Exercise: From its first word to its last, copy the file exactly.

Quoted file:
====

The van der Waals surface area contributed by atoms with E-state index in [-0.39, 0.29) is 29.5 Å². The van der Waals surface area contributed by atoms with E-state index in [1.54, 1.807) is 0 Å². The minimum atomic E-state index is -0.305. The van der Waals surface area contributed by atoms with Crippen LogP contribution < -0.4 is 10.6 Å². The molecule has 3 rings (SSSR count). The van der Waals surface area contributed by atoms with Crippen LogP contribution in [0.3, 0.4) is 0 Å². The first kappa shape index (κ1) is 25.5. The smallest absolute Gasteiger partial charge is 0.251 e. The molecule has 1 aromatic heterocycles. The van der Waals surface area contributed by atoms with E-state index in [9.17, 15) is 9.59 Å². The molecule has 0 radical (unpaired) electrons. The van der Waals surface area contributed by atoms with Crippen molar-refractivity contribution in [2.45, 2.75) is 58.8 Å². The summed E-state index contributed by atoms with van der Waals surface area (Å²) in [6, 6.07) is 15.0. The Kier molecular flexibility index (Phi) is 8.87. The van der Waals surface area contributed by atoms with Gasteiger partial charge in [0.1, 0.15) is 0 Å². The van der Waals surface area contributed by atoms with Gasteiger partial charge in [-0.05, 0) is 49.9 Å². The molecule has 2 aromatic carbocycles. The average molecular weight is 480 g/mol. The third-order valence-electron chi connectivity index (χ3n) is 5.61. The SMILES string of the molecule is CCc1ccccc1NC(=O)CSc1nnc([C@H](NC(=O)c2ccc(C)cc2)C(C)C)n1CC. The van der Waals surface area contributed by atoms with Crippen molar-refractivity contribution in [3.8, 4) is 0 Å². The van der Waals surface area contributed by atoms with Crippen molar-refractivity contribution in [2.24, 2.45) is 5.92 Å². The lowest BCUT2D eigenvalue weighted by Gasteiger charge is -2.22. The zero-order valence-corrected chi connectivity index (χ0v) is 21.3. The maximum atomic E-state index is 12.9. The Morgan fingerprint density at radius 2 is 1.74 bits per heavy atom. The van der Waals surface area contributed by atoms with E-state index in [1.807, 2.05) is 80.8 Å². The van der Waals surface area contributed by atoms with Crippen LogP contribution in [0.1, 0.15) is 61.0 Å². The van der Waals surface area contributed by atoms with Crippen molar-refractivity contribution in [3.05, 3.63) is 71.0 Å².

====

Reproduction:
The van der Waals surface area contributed by atoms with E-state index in [-0.39, 0.29) is 29.5 Å². The van der Waals surface area contributed by atoms with E-state index in [1.54, 1.807) is 0 Å². The minimum atomic E-state index is -0.305. The van der Waals surface area contributed by atoms with Crippen LogP contribution < -0.4 is 10.6 Å². The molecule has 3 rings (SSSR count). The van der Waals surface area contributed by atoms with Crippen LogP contribution in [0.3, 0.4) is 0 Å². The first kappa shape index (κ1) is 25.5. The smallest absolute Gasteiger partial charge is 0.251 e. The molecule has 1 aromatic heterocycles. The van der Waals surface area contributed by atoms with E-state index in [9.17, 15) is 9.59 Å². The molecule has 0 radical (unpaired) electrons. The van der Waals surface area contributed by atoms with Crippen molar-refractivity contribution in [2.45, 2.75) is 58.8 Å². The summed E-state index contributed by atoms with van der Waals surface area (Å²) in [6, 6.07) is 15.0. The Kier molecular flexibility index (Phi) is 8.87. The van der Waals surface area contributed by atoms with Gasteiger partial charge in [0.1, 0.15) is 0 Å². The van der Waals surface area contributed by atoms with Gasteiger partial charge in [-0.05, 0) is 49.9 Å². The molecule has 2 aromatic carbocycles. The average molecular weight is 480 g/mol. The third-order valence-electron chi connectivity index (χ3n) is 5.61. The SMILES string of the molecule is CCc1ccccc1NC(=O)CSc1nnc([C@H](NC(=O)c2ccc(C)cc2)C(C)C)n1CC. The van der Waals surface area contributed by atoms with Crippen molar-refractivity contribution in [3.8, 4) is 0 Å². The van der Waals surface area contributed by atoms with Crippen molar-refractivity contribution in [2.24, 2.45) is 5.92 Å². The lowest BCUT2D eigenvalue weighted by Gasteiger charge is -2.22. The zero-order valence-corrected chi connectivity index (χ0v) is 21.3. The maximum atomic E-state index is 12.9. The Morgan fingerprint density at radius 2 is 1.74 bits per heavy atom. The van der Waals surface area contributed by atoms with E-state index in [1.807, 2.05) is 80.8 Å². The van der Waals surface area contributed by atoms with Crippen LogP contribution in [0.1, 0.15) is 61.0 Å². The van der Waals surface area contributed by atoms with Crippen molar-refractivity contribution in [3.05, 3.63) is 71.0 Å².